I hear it all the time, most recently from Rabbi Dovid Landesman.
Just to be clear I cast no aspersions on Rabbi Landesman. Just the opposite. I admire his courage in discussing some very difficult issues in two guest posts here. I pretty much agree with him there. But I do not share his view on Torah U’Mada. In part, I believe this feeling is based on a misunderstanding of Torah U’Mada. But I also believe their may be some unconscious motivation going on.
I am frankly tired of the bad rap Torah U’Mada (TuM) gets from adherents of TIDE who have a Charedi perspective. It’s almost as if they have a chip on their shoulder - feeling the need to establish their Charedi credentials by bashing TuM. So in accepting TIDE they must differentiate it from the TuM so vehemently rejected by Charedi Hashkafos. Never mind that the TIDE that Charedim now find acceptable is not even remotely related to the TIDE of Rav Samson Raphael Hirsch.
I take strong exception to what seems to have become to be their mantra: TIDE and TuM have very little in common.
Yes there are differences. But... very little in common?! I beg to differ.
The common feature is a positive attitude about the need to study secular subjects. That supercedes the differences which in my view are minor.
First of all TuM has many versions to it and has yet to be clearly and exclusively defined. To some it is merely the combined study of Torah and secular subjects with no underlying philosophy other than it is permitted to do so.
To others it is an elaborate philosophy. The best known version is Rabbi Dr. Norman Lamm's. It is the 'two towers' philosophy. His idea in brief is that there are two towers of knowledge - one of Torah and one of Mada - and that they should be studied independently. To still others it is somewhere in-between. It is for example grossly unfair to compare Rav Ahron Soloveichik’s TuM with that of Dr. Lamm's.
Rav Ahron’s version is very closely related to that of Rav Samson Raphael Hirsh’s TIDE. But he rejects the study if Mada if it is only for reasons of livelihood. As Rav Ahron puts it - if someone became a doctor only to improve his finances via a better paying job, he would never go to such a doctor. A detailed description of Rav Aharon’s TuM can be found in his two chapters on the subject in his book, Logic of the Heart, Logic of the Mind.
But even if you take Dr. Lamm's version - The two towers of Torah and Mada – it is still unfair to say that TIDE is so radically different from TuM. Furthermore - Dr. Lamm’s version of TuM is always accused of equating the two towers of Torah and Mada. No such thing. He clearly puts Torah ahead of Mada.
He just sees them as independent truths to be studied independently - and when combined they will provide an overarching truth about God and His Torah.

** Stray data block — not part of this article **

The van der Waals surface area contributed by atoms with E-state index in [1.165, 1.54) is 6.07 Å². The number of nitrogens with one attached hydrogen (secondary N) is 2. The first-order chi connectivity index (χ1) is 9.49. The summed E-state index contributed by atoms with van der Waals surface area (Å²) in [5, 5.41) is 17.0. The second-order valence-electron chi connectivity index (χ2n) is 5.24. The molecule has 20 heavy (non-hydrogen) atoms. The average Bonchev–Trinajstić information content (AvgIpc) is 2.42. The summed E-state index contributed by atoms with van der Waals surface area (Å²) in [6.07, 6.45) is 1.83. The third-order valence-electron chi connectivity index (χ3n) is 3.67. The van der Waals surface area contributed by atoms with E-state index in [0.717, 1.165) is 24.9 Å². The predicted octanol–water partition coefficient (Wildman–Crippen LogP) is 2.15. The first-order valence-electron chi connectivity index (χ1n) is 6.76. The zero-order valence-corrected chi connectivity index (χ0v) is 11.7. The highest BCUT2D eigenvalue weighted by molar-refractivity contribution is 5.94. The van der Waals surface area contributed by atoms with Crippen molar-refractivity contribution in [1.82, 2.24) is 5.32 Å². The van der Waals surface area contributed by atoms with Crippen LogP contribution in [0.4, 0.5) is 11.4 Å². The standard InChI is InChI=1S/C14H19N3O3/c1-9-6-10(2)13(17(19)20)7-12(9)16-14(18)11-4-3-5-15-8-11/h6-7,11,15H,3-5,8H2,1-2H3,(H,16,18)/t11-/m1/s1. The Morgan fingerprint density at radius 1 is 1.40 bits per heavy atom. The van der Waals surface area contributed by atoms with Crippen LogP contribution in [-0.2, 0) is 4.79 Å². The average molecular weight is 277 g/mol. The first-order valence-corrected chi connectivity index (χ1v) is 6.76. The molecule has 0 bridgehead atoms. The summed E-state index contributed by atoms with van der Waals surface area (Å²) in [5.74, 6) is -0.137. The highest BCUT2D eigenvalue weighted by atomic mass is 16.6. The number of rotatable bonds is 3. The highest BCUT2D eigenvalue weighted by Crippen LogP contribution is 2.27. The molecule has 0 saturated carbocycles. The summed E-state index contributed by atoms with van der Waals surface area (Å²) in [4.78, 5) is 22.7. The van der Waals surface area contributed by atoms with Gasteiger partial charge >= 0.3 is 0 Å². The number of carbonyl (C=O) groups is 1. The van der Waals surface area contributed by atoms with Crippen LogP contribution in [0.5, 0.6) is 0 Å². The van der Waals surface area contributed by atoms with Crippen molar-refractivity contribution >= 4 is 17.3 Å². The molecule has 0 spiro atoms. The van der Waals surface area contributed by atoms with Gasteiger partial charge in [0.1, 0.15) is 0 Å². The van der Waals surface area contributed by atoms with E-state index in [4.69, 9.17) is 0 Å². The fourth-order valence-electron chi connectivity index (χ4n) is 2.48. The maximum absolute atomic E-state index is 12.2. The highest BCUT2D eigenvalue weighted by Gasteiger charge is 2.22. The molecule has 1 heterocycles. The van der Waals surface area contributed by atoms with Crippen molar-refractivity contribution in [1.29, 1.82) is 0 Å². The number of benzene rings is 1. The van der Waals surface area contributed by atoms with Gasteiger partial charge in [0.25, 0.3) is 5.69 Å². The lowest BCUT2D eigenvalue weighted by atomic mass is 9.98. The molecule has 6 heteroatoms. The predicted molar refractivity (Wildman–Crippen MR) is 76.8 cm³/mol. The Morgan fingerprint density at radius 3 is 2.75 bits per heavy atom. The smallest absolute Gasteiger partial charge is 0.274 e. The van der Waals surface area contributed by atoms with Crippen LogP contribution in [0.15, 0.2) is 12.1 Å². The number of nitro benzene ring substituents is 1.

If one looks at the study of nature, for example - no one can deny its truths. Nature is God's creation. Science is the method of its study. There is nothing wrong with calling Mada (in this example - knowledge of nature via its scientific study) a truth. When one combines the knowledge attained about nature together with his Torah knowledge one can indeed find a greater and more profound truth.
TIDE is not so different. Rav Hirsch put it this way - quoted in a Wikipedia article:
"Torah im Derech Eretz, as used by our sages, means the realization of Torah in harmonious unity with all the conditions under which its laws will have to be observed amidst the developments of changing times" (Gesammelte Schriften vii p.294).
Thus on a regular basis, he quotes secular scientists in his Torah commentary. It is known that he was strongly influenced by Hegel and Friedrich Schiller; in fact, in a speech given in the school he founded on the centenary of the birth of the latter, he claimed that the universalistic principles of Western culture embodied in Schiller's writings are Jewish values originating in the Torah.
On the other hand, Hirsch cautioned as to the danger of scientific knowledge leading one away from God; further, his schools, unlike others in Germany at the time, taught modern (business) languages as opposed to classical languages. Famously, in his commentary to Leviticus 18:4-5, Hirsch clearly delineates the relationship of secular knowledge and Torah, where Torah is “ikkar” (עיקר), the essential, while secular knowledge is “tefel” (טפל), secondary or supplementary to Torah. He states that "[w]e are confident that there is only one truth, and only one body of knowledge that can serve as the standard... Compared to it, all the other sciences are valid only provisionally".
As I understand it - instead of the two towers of Torah and Mada - Torah and Mada are integrated into a single unit of study. The combined integrated study of Torah and Mada (TIDE) is in service to the understanding of God and His Torah. To the extent that Mada enhances Torah is to the extent that we study it.
How TIDE and Dr. Lamm's TuM arrive at a greater appreciation of God and His Torah does not make any substantive theological difference in my view when one considers that Torah is always primary in both Hashkafos.
One (TIDE) studies them as a unit and includes only those disciplines which have a direct bearing on the goal. The other (TuM) studies them independently and adds the knowledge gained from the study of Mada to his Torah knowledge to achieve that same goal of understanding of God and His Torah. But neither subordinates Torah to Mada. Torah always wins in a conflict.
Why is this so difficult?